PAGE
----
This term, we are learning all about chemistry in Science. I encourage you to ask some questions about facts that your son might now know that he did not before. It would be great to sit down and watch some of the experiments on YouTube that we have conducted, it might just spark some wonder, awe and excitement that he can share.
On Tuesday many boys were quite intrigued about the pumpkins that we have been growing outside the Science classroom as they found out about how male and female flowers control the pollination and fruiting process.
Female pumpkin flowers:
Male pumpkin flowers:
This week the work of women in the Philippines, to formulate and express a useful encounter with the realities of life in their country, formed the basis of the service or chapel experience for the Middle School.
Each year the World Day of Prayer takes place on the first Friday of March. This year, voices from the Philippines orchestrated a presentation exploring the theme “Am I being unfair to you?”.
The Bible text was the story of the workers in the vineyard: Matthew 20:1-16. The opening verse reads as follows:
“For the kingdom of heaven is like a landowner who went out early in the morning to hire workers for his vineyard. He agreed to pay them a denarius for the day and sent them into his vineyard.”
One would be right to ask what does the situation of the Philippines or stories of vineyards and workers being paid a denarius have to do with teenage boys in Brighton. Everything! Particularly if they want to listen to the world around them and be prepared to take their place in the future to be agents of change and possibility.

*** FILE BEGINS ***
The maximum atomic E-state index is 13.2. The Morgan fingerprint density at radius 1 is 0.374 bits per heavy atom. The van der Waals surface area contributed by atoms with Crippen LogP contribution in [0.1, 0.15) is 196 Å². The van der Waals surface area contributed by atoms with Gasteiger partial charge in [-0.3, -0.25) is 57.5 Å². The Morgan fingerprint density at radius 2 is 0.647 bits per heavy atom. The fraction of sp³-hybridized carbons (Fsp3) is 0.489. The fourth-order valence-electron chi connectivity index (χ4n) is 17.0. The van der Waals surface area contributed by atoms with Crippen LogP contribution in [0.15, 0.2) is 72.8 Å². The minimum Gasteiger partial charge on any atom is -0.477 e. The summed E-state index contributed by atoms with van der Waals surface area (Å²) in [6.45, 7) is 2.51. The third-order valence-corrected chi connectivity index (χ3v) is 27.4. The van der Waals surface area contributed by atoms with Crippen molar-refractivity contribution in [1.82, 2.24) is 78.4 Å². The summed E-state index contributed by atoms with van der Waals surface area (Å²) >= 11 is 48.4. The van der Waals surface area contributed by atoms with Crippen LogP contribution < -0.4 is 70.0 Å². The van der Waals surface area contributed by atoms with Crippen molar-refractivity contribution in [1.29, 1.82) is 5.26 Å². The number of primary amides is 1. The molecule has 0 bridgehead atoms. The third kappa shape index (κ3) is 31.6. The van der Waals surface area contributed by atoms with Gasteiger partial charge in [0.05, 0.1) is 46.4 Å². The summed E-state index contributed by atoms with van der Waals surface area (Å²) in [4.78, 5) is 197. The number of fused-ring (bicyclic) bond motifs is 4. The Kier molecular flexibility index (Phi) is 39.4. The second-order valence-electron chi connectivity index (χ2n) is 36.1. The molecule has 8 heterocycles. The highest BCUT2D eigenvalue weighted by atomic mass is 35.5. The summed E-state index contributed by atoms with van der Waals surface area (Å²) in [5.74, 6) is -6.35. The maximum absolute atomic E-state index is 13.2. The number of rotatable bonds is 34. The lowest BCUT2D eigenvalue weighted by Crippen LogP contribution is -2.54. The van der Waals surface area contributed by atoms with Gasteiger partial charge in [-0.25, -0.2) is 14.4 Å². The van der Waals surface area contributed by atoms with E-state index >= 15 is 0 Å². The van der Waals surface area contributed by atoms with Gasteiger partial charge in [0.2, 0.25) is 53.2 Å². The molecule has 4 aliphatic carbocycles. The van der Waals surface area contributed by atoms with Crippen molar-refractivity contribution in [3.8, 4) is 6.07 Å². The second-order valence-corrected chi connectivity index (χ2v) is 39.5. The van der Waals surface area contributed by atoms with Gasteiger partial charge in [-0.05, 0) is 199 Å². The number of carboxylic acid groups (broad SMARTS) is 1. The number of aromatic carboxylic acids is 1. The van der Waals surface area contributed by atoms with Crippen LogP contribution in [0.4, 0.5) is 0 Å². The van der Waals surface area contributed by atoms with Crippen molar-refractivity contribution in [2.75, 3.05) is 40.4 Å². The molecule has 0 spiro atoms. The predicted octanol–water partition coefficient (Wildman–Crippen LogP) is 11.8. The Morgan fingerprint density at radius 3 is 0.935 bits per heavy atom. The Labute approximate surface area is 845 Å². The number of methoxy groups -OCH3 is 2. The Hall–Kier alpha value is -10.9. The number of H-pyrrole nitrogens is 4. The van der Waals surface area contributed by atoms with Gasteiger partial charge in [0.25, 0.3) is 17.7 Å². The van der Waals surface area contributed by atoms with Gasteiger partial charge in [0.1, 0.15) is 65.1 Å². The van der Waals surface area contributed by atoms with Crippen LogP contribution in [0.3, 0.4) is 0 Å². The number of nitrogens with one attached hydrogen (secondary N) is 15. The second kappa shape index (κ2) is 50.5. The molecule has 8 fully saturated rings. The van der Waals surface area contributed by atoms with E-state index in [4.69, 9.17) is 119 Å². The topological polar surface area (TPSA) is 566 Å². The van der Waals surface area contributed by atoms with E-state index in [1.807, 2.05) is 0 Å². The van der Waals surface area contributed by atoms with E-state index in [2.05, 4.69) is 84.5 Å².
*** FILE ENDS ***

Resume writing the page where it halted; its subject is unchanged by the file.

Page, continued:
Today we plant seeds. These seeds are awareness of the women who cry out for justice and are unafraid to tell their story, to anyone prepared to listen. These seeds are stories of a God who hears the cry of the trampled and abused and does not let the cry go unheeded.
The World Day of Prayers declares there are workers prepared to go into the vineyard and payment is not the issue.
Fr Tony Poole
APS Summer Sports leaders
Congratulations to the APS Summer Sports Captains who were presented their leadership badge at Assembly on Wednesday by our Middle School Sports Leader, Josh Badge.
L-R: Max Kortge (Swimming), Harley Chessells (Tennis), Tony Ma (Badminton), Josh Badge, Leo Read (Touch Football), Ryan Agg (Cricket), Callum Bond (Diving)
Absent: Harrison Chapman (Sailing).
Middle School notices
F1 School National Finals, 2017
BGS was represented by Liam Konidaris, Andrew Wang, Billy Pearson and Maxim Christodoulou in our first ever appearance at the F1 in School National Finals 2017 held at the Titanium Stadium Arena in Adelaide.
The team finished a commendable 7th out of 14 teams in their division and placed first out of the Victorian teams, having beaten two teams that had previously finished ahead of BGS at the State Finals. Many of the other teams have been competing for over 10 years with several having already represented Australia at the World Championships.
The feedback they received from university professors, judges and industry experts was invaluable. The boys were absolutely amazing throughout the week and are now highly motivated to come back again next year and aim for higher honours.
Jamie Watson and Chris Tze